The Foundation, a nonprofit private foundation, was formed to help the world’s more than 1 billion smokers quit and reduce their risks from smoking, which remains the leading cause of preventable disease and premature death. The purpose of the Foundation is to improve global health by ending smoking in this generation. Our mission also includes addressing the impacts of a reduced demand for tobacco on smallholder tobacco farmers, and to help them transition to alternative crops and livelihoods.
Other organizations focus mainly on tobacco control measures implemented by government regulations and do not include tobacco harm reduction in their efforts to reduce tobacco-related diseases and death. Many of them are funded by Bloomberg Philanthropies, the Bill & Melinda Gates Foundation, or by governments. On the other hand, the Foundation’s work supports a full array of tobacco control measures, as proposed by the Framework Convention on Tobacco Control (FCTC). While other organizations neglect certain FCTC-agreed elements, such as harm reduction (which is an integral part of the definition of tobacco control in Article 1 of the main FCTC text), science and innovation, and alternatives to tobacco—we address these elements. In fact, the Foundation takes one of the broadest approaches to tobacco control. Our work focuses on those elements that have been relatively underfunded and/or neglected (e.g., tobacco harm reduction, science, research, innovation, and implementation of tobacco control measures in vulnerable populations).
While most funding for research on smoking cessation and tobacco harm reduction, for example, is concentrated in the United States and the United Kingdom (with some important work underway in Europe), the Foundation funds research globally. Countries where tobacco control progress has been slower and smoking-related impacts greater, often lack the resources and research capacity to investigate effective tobacco control initiatives. Low-income countries received merely 0.3% of direct grants for health research in 2015. The Foundation is working to fill these gaps, by supporting research also in low- and middle-income countries, where 80% of the global smoking population resides. We are helping them build their tobacco research capacity and implement effective interventions to end smoking.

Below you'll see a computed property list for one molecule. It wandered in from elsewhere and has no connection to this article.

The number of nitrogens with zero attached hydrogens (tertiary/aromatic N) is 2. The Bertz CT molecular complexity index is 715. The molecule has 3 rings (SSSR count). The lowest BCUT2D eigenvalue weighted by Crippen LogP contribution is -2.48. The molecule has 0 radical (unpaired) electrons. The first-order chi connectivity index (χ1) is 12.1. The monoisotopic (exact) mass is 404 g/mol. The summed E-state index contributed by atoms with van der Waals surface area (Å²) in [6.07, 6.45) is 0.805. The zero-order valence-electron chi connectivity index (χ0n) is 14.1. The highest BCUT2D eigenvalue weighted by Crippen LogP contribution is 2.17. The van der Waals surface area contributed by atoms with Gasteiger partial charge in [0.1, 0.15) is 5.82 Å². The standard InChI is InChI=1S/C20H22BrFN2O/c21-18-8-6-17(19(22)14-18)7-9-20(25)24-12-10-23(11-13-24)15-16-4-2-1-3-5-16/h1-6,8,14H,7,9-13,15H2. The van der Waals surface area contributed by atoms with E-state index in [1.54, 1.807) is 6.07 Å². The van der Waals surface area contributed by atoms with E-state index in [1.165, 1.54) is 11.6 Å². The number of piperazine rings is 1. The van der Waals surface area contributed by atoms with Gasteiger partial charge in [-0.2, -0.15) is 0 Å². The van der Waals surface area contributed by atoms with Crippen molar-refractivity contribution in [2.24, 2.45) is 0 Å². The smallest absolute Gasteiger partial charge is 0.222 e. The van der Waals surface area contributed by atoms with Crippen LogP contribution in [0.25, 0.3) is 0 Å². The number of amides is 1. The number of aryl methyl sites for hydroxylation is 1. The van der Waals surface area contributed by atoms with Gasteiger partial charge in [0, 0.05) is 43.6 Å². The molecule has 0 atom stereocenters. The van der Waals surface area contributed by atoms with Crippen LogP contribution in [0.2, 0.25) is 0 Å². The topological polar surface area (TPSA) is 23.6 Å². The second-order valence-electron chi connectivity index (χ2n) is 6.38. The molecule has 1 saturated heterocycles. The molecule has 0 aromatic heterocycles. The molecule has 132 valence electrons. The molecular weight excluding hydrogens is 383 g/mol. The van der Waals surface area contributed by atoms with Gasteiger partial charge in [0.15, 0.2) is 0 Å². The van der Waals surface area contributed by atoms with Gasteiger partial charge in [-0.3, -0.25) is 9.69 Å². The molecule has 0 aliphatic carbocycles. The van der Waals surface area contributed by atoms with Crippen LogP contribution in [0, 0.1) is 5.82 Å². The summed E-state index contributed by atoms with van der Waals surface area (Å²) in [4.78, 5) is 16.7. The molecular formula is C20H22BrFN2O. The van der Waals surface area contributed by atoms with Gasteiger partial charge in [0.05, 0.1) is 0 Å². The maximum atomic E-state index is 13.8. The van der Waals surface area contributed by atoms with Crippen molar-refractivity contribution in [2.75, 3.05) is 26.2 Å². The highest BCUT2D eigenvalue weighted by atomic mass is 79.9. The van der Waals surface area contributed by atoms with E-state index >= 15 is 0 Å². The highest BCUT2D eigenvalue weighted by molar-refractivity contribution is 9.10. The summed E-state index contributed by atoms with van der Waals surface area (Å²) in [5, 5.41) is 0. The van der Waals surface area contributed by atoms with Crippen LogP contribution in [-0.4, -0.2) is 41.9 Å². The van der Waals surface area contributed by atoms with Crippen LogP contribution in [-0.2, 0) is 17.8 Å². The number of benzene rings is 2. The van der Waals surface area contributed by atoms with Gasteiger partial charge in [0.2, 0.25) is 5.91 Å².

We are combining our innovative approaches with proven best practices in the areas of smoking cessation, tobacco harm reduction, behavior economics, policy, and taxation.
Furthermore, the Foundation is seeking to address a critical need for crop diversification by helping tobacco farmers in countries that are economically over-reliant on tobacco diversify their crops and livelihoods. As the demand for tobacco declines worldwide, crop diversification is becoming increasingly crucial.
The Foundation’s mission is to accelerate progress toward ending smoking through three key pillars of focus: (1) health, science, and technology, for smoking cessation and tobacco harm reduction tools that complement progress achieved by FCTC efforts; (2) agricultural transformation, for crop diversification and alternative livelihoods in tobacco-dependent countries, with an initial focus on Malawi; and, (3) tobacco industry transformation, for transformation of the global tobacco industry and nicotine ecosystem in a manner that is compatible with the United Nations Sustainable Development Goals (SDGs) framework.
The Foundation’s efforts to achieve its mission are being realized by:
At its inception, the Foundation entered into a Pledge Agreement in which it agreed to accept charitable gifts from PMI each year for the period 2018 through 2029 to fund Foundation’s mission of solving the global health crisis and ending smoking in this generation. Recently, that agreement was revised, and PMI’s annual charitable gifts have been reduced.
While the Foundation is aware that there are challenges associated with accepting any funding from the tobacco industry, given the urgency of the problem – 1.1 billion smokers, more than 8 million dying each year, and a trajectory toward a billion deaths this century, the Foundation was compelled to help save lives, and took the bold step of accepting funding from PMI. The Foundation operates with integrity, as we abide all legal requirements, and holds itself to the highest ethical and scientific standards. Indeed, independence and transparency are core principles of the Foundation. To that end, Foundation adheres to the criteria laid forth by Cohen et al., particularly those relevant to transparency and independence, and has established an independent research agenda.